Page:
Building the Trans-Pacific Partnership Agreement State of the Art on Intellectual Property
Today, the Global Intellectual Property Center (GIPC) welcomed a letter from Members of the U.S. House of Representatives expressing their support of strong intellectual property (IP) protections in the text of the Trans-Pacific Partnership Agreement (TPP). The bipartisan letter, led by Reps. Murphy (D-CT), Coble (R-NC), and Mack (R-CA) was sent last week to President Barack Obama urging strong IP provisions in the trade agreement. We commend Reps. Murphy, Coble, Mack, and other signatories for their strong support for advancing the protection of America’s IP-intensive industries globally and for recognizing the important precedential value of the TPP Agreement in the Asia Pacific region and beyond.
The bipartisan letter highlights the economic contributions of America’s IP-intensive industries and the crucial role strong IP protection plays in promoting the vitality of these industries. The letter urges the administration to not only seek the highest IP standards as it finalizes the proposals but to also reject any efforts to weaken IP protection. The agreement should include standards similar to those in the U.S.–Korea Free Trade Agreement and ensure the standards apply to all participants in the TPP deal.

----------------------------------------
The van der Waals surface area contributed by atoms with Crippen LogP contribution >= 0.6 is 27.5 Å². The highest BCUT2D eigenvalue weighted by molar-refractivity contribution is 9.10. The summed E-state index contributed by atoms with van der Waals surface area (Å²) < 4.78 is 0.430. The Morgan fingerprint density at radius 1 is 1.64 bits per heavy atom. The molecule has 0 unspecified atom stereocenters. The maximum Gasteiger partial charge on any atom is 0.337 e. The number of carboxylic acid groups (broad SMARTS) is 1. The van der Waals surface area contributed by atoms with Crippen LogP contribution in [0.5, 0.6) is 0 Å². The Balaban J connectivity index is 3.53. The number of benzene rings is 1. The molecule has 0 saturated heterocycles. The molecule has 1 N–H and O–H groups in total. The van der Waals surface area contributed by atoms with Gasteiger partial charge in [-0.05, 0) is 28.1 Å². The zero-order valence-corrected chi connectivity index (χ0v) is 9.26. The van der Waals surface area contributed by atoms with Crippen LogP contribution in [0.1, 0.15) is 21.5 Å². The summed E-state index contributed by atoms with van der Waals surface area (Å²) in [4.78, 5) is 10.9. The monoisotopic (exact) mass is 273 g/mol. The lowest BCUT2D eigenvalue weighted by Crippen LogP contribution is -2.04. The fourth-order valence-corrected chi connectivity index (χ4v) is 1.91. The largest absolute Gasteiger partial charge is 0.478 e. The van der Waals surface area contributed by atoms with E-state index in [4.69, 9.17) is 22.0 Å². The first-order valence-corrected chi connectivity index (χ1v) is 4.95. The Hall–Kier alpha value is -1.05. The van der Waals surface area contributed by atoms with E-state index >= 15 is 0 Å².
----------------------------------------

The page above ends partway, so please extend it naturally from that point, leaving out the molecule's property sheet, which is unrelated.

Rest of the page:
America’s struggling economy, increasing unemployment, and burgeoning deficit need a catalyst that would help bring us out of this economic rut. One way to do so is to approve the three pending free trade agreements and continue moving forward with the TPP agreement. The U.S. Chamber has long-touted the simple equation: trade = jobs. The TPP agreement will boost U.S. exports and strengthen U.S. commercial ties to a region that is vital, both strategically and economically. Most importantly, a TPP agreement will create jobs.
With the United States and eight other countries engaged in the negotiations, the TPP is envisioned as a cutting-edge trade accord that will serve as a doorway through which American exporters can better access the booming markets of Asia. A May 2011 report completed by the Information Technology and Innovation Foundation (ITIF) notes that “TPP is perhaps most important because it could be a model 21st century free trade agreement that fosters further global economic integration and raises the standard by which countries can conduct true, market-based trade.” This includes building a model containing strong IP protection and enforcement provisions.
The economic growth and global competitiveness of the United States hinges on our ability to foster innovation and creativity. When IP-intensive industries drive 60 percent of U.S. exports and employ more than 19 million Americans, the Obama Administration must make protecting American IP a major priority in the negotiations. The Administration is aware of the valuable role that IP plays for our competition in a global marketplace—it’s even cited on page 60 of the 2011 Economic Report of the President. We need to get serious on ensuring the TPP agreement is the gold-standard for IP provisions in any FTA, especially if we’re going to get serious on creating jobs.